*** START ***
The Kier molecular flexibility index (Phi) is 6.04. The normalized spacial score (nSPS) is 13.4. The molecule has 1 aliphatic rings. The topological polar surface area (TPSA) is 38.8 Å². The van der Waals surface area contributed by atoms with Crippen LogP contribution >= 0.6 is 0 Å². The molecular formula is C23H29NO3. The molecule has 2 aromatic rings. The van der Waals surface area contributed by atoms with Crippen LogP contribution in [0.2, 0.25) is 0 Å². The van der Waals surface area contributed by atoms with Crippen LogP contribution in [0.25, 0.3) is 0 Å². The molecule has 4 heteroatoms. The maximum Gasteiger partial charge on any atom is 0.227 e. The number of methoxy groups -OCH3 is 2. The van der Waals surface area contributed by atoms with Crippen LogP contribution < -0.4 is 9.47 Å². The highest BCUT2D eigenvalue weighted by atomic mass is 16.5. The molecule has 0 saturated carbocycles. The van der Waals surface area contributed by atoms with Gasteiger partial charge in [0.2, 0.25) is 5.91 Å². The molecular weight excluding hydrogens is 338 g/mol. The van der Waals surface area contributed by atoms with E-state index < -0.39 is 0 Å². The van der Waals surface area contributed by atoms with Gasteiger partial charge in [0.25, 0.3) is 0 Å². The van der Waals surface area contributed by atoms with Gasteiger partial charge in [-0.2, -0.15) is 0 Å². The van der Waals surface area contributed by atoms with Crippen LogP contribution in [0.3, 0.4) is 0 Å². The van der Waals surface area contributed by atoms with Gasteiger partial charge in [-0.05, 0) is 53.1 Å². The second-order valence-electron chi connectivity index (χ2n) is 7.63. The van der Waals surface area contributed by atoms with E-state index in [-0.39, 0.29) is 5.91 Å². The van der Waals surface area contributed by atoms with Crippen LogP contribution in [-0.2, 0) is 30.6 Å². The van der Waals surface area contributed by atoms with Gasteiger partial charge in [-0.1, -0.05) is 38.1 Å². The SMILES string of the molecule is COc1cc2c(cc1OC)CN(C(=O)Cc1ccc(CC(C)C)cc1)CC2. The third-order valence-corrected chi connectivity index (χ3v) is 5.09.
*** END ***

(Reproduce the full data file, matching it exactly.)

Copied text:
The Kier molecular flexibility index (Phi) is 6.04. The normalized spacial score (nSPS) is 13.4. The molecule has 1 aliphatic rings. The topological polar surface area (TPSA) is 38.8 Å². The van der Waals surface area contributed by atoms with Crippen LogP contribution >= 0.6 is 0 Å². The molecular formula is C23H29NO3. The molecule has 2 aromatic rings. The van der Waals surface area contributed by atoms with Crippen LogP contribution in [0.2, 0.25) is 0 Å². The van der Waals surface area contributed by atoms with Crippen LogP contribution in [0.25, 0.3) is 0 Å². The molecule has 4 heteroatoms. The maximum Gasteiger partial charge on any atom is 0.227 e. The number of methoxy groups -OCH3 is 2. The van der Waals surface area contributed by atoms with Crippen LogP contribution < -0.4 is 9.47 Å². The highest BCUT2D eigenvalue weighted by atomic mass is 16.5. The molecule has 0 saturated carbocycles. The van der Waals surface area contributed by atoms with Gasteiger partial charge in [0.2, 0.25) is 5.91 Å². The molecular weight excluding hydrogens is 338 g/mol. The van der Waals surface area contributed by atoms with E-state index < -0.39 is 0 Å². The van der Waals surface area contributed by atoms with Gasteiger partial charge in [0.25, 0.3) is 0 Å². The van der Waals surface area contributed by atoms with Gasteiger partial charge in [-0.2, -0.15) is 0 Å². The van der Waals surface area contributed by atoms with Crippen LogP contribution in [0.3, 0.4) is 0 Å². The van der Waals surface area contributed by atoms with Gasteiger partial charge in [-0.05, 0) is 53.1 Å². The second-order valence-electron chi connectivity index (χ2n) is 7.63. The van der Waals surface area contributed by atoms with E-state index in [-0.39, 0.29) is 5.91 Å². The van der Waals surface area contributed by atoms with Crippen LogP contribution in [-0.2, 0) is 30.6 Å². The van der Waals surface area contributed by atoms with Gasteiger partial charge in [-0.1, -0.05) is 38.1 Å². The SMILES string of the molecule is COc1cc2c(cc1OC)CN(C(=O)Cc1ccc(CC(C)C)cc1)CC2. The third-order valence-corrected chi connectivity index (χ3v) is 5.09.